All Hail Sonic!

Shawn Williams | 20 Feb 2007 11:04
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Such was his popularity at the time, he also starred in not one, but two animated series - Adventures of Sonic The Hedgehog and Sonic The Hedgehog. Both series were produced by the same company, starring the same cast. Merchandising for the franchise took off, and Sonic could be seen in every conceivable market, from shampoo to a Macy's Thanksgiving Day Parade balloon. Sonic - and Sega - was everywhere. From 1989 to 1993, Sega went from $800 million in annual sales to over $3.6 billion. Sonic wasn't a mascot, he was a leviathan.

In 1994, Sonic The Hedgehog 3 came out for the Genesis, to be followed later that year with the "other half" of Sonic 3, Sonic & Knuckles. The two games made use of "Lock-On" technology - the ability to plug the Sonic 3 cartridge into the back of the Sonic & Knuckles cartridge, which then plugged into the Genesis. What did this do? Lock-on worked to fuse both games together, which allowed players to move through the two games seamlessly.

Adding a bit of dimension into Sonic's usual adversaries, Knuckles went against Sonic because Dr. Robotnik had tricked him. In Sonic & Knuckles, Robotnik betrayed Knuckles, and now Knuckles joined forces with Sonic. It was a bit more depth than previous Sonic titles, and with fantastic gameplay to accompany it, the game was (and still is) held in very high regard as a pinnacle of 2-D gaming.

But soon, Sonic became a victim of his own success: Never mind shampoos and cartoons - because he was such an icon, it seemed developers felt they could slap his face on any game, and it would sell. From 1994 to 1999, a number of "Sonic" titles came out on a variety of platforms. From the truly horrible Sonic Drift for the GameGear to the downright blasphemous Sonic Schoolhouse for the PC, Sonic's once-golden image was badly tarnished.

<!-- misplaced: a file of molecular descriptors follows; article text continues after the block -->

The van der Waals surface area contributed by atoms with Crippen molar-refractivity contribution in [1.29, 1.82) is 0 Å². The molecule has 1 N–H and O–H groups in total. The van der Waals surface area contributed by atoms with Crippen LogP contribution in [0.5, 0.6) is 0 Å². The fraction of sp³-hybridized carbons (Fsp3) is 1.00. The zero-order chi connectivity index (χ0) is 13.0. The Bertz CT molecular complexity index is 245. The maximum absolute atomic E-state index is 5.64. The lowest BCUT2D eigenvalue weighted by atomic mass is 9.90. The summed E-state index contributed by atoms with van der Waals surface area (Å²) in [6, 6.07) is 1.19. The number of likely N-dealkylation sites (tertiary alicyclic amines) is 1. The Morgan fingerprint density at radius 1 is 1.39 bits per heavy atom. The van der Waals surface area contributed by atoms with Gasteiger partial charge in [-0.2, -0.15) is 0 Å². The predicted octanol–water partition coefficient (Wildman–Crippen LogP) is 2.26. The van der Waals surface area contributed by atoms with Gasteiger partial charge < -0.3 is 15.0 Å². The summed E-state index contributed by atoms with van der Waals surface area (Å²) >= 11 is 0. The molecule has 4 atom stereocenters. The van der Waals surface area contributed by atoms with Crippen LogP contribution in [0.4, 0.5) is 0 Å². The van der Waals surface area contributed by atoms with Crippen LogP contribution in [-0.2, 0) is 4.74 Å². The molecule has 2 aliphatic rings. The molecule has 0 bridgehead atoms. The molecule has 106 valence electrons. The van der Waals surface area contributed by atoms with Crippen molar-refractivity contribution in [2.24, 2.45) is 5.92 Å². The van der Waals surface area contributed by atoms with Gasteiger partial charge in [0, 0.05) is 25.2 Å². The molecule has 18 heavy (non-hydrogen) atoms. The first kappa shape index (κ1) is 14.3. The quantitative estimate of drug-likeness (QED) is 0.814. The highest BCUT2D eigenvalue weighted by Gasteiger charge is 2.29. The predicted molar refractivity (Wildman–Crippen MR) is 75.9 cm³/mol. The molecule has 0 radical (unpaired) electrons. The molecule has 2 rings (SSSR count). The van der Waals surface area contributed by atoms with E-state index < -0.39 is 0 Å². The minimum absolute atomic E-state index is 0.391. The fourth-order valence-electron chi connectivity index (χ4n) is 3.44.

Sonic Redemption?
Sonic Adventure came out for the Dreamcast in 1999 and successfully transitioned Sonic to 3-D. The game played differently than other Sonic games; it featured a mix of platform gameplay, puzzle solving and even exploring. It was a triumph, not only in restoring Sonic's good name but also in restoring him to the status of loved and trusted mascot. Once again, Sonic demonstrated the capabilities of a game system, this time proving the Dreamcast's power. Although Adventure suffered from difficult camera control and some troublesome control schemes, its sum was greater than its parts, and the world loved it.

But just as the Sonic brand was making a successful comeback, Sonic Shuffle arrived for the Dreamcast, in 2000. It was a disaster. Abandoning any pretense of original gameplay, it was a clone of the hugely successful Mario Party on the Nintendo. With ear-shattering music, terrible gameplay and horrific load-times, it accomplished the exact opposite of Sonic Adventure: Where Adventure demonstrated the advanced capabilities of the Dreamcast, Shuffle made it look like a technical disaster.

While Dreamcast fans were still staggering from this brutal treatment, Sonic Adventure 2 arrived in 2001 and promptly delivered a swift kick to the Chaos Emeralds. Although, in design, it wasn't a bad game, the Sonic gamers had grown to love was suddenly no longer a fun, carefree hedgehog. With the introduction of Shadow The Hedgehog, Sonic's villainous rival, the series seemed to be trying to shed the fun image that made it such a favorite. In its stead was a new game with a darker, grittier hedgehog. A hedgehog so gritty, he grinds like a rollerblader. Sonic and Shadow ground so hard, they had their own model of SOAP shoes and inspired kids to get their own and grind along with them.

As a result, Sonic ended up looking less like a cool, hip re-imagination of himself, and more like a joke - a mockery of "cool," brought about by boardroom executives and a PR department. All the game lacked was an "X-treme" athlete with his baseball hat cantered sideways, screaming, "To the max!"

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